What I Learned from a Year of Making Games

Written by Jake Tucker

January 3, 2018 | 14:00

Tags: #game-dev #game-development

Back in January, I wrote on bit-tech about creating my first game, a text adventure called 20something that I created in Twine. The response was positive, and I was also encouraged by several readers here to create something more involved.

So, I gave it a go.

Here's what I learned from making game number three, my first with graphics: Super Ultimate Cyberpunk Assassin. Super Ultimate Cyberpunk Assassin, which we'll shorten to SUCA, is a top-down shooter where you charge around with a chunk burst-firing pistol and tear through areas full of enemies. It's not super polished, as I sought to learn how to use GameMaker Studio 2, which I used to create SUCA. The core loop of the game feels fairly solid, though, despite some shaky presentation, so I feel happy to talk about it. 

But this is also what I've learned about making games in general. 

You have to code everything

I felt like an idiot for not knowing this, but in fairness I think we all 'know' it but forget it from time to time: Everything in a game has to be coded, and if there's a shortcut anywhere then that is a shortcut that's been written in code in the first place to save someone the effort later.

Take reloading. I programmed in reloading for SUCA, and that doesn't just require you to put in the function of reloading, which would be time-consuming enough, but it also requires you to tell guns that ammo exists and how much of it they hold. On top of this I had to put in an animation on your cursor to let you know how far through it's going, and layer on a sound, for the feel of it. Each of those bits can (and would) break and have their own bugs that would then need fixing.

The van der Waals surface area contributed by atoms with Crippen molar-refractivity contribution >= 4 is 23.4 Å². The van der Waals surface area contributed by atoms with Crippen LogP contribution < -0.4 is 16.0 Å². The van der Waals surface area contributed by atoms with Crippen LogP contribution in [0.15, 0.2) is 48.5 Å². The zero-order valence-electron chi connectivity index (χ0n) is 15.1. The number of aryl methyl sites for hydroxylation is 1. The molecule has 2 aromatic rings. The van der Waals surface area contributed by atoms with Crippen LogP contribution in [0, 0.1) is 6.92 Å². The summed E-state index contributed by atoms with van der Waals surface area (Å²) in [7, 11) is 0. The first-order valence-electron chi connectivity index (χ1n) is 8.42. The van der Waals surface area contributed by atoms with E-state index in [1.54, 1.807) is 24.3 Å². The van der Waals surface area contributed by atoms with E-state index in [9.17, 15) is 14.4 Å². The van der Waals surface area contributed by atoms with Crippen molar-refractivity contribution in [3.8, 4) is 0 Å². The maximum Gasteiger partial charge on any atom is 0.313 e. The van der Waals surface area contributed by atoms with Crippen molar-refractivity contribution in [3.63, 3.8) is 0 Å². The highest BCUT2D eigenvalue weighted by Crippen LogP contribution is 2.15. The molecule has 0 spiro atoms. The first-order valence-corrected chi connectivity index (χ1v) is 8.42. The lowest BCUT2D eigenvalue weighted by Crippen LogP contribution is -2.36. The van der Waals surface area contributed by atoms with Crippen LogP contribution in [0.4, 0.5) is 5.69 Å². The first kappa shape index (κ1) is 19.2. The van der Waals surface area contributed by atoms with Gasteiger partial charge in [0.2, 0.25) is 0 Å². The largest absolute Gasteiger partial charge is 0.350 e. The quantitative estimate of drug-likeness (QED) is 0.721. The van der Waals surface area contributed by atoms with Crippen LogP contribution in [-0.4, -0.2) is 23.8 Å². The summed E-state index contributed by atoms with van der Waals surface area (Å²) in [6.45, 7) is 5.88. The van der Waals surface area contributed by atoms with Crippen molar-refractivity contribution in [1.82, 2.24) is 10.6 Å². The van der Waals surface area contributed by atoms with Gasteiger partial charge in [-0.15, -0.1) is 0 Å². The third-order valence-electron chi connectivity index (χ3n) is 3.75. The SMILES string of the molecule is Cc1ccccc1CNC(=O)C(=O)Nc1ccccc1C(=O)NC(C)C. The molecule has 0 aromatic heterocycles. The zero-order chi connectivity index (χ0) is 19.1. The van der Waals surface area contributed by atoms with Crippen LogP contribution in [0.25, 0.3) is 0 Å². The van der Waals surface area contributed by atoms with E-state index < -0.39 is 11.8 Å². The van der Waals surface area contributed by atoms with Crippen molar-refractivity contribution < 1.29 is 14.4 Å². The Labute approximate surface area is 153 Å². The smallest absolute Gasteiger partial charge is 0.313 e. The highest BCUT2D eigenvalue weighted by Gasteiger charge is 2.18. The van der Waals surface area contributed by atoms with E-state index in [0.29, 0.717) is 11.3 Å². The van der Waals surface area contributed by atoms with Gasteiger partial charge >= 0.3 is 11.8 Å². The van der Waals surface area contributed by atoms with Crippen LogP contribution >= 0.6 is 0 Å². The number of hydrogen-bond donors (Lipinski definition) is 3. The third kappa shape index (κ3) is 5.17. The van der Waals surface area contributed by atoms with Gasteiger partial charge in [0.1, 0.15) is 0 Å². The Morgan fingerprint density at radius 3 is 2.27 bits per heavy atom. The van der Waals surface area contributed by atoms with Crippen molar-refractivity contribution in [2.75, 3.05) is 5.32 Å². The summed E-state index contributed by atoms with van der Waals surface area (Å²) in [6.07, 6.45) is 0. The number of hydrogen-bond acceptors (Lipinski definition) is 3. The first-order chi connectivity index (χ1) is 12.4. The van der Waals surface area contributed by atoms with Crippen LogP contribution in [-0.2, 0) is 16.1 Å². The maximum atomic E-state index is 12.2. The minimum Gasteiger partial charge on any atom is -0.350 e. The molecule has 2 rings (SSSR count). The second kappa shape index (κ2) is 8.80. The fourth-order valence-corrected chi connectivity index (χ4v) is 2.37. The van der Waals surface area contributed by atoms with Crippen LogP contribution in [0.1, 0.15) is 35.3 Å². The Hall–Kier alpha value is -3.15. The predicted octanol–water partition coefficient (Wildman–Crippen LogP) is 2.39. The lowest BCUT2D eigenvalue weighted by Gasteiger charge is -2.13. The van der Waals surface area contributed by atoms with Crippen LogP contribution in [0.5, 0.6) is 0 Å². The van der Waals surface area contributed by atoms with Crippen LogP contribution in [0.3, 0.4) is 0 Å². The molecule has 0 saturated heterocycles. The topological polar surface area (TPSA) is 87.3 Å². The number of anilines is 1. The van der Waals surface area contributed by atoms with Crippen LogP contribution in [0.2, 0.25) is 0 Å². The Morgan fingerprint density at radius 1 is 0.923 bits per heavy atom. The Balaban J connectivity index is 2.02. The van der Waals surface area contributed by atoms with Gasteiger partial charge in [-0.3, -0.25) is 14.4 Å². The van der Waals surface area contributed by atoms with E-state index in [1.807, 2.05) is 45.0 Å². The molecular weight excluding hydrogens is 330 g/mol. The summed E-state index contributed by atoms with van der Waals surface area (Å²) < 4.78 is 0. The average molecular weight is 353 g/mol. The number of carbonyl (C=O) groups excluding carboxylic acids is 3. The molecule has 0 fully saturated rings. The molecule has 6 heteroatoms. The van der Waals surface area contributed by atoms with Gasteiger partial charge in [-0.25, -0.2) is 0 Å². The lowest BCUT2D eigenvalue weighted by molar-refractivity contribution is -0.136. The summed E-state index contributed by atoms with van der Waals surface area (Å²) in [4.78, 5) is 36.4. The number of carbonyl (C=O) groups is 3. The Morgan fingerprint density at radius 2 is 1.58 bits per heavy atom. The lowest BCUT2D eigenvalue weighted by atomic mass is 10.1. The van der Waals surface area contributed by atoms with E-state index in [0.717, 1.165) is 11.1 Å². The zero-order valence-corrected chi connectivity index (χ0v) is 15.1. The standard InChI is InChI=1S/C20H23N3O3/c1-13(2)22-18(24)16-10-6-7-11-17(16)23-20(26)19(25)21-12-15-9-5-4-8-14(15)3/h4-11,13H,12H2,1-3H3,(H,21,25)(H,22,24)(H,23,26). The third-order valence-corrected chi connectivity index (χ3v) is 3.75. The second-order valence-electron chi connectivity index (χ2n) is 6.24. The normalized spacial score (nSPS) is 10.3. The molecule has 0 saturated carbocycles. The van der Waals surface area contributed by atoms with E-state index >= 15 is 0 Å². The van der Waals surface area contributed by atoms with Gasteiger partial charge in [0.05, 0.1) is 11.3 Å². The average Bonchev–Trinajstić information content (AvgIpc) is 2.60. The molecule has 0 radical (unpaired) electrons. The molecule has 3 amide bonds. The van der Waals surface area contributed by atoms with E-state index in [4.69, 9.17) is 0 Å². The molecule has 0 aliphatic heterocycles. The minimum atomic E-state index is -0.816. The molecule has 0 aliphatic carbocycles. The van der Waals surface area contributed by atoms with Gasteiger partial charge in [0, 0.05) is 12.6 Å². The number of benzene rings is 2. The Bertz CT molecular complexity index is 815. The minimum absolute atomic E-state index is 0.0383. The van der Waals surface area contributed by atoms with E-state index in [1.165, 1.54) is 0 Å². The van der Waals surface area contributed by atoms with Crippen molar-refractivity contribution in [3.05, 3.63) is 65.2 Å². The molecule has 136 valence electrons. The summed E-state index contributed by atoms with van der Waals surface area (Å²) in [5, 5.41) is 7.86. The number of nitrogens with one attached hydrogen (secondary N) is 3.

My menu is a high quality PNG image, with invisible chunks of wall that take you places when they register a left click. This is, I'm informed, quite a standard practice. The instruction screen, credits? All PNG images with clickable bits of wall.

The pathfinding in my game is an invisible object, full of code that makes enemies able to read the map and make their way around it. No invisible object hidden on the map? No pathfinding. 

Making games is wild.

Finding the fun takes a while

After a few days, I had a prototype that worked. You could reload, you could kill people, and the maps were rough but ready.

While it was far from complete, the game was a passable facsimile of a top-down shooter.

The game wasn't fun, though.

Finding the angle that makes your game enjoyable for people to play takes a while, but it's essential if you want anyone to actually play it. With my narrative games before this, the story was the fun: You can read my words and enjoy the order they're put together in and feel compelled by the story, or you can decide it's not your thing. That's the best you can do with a piece of interactive fiction.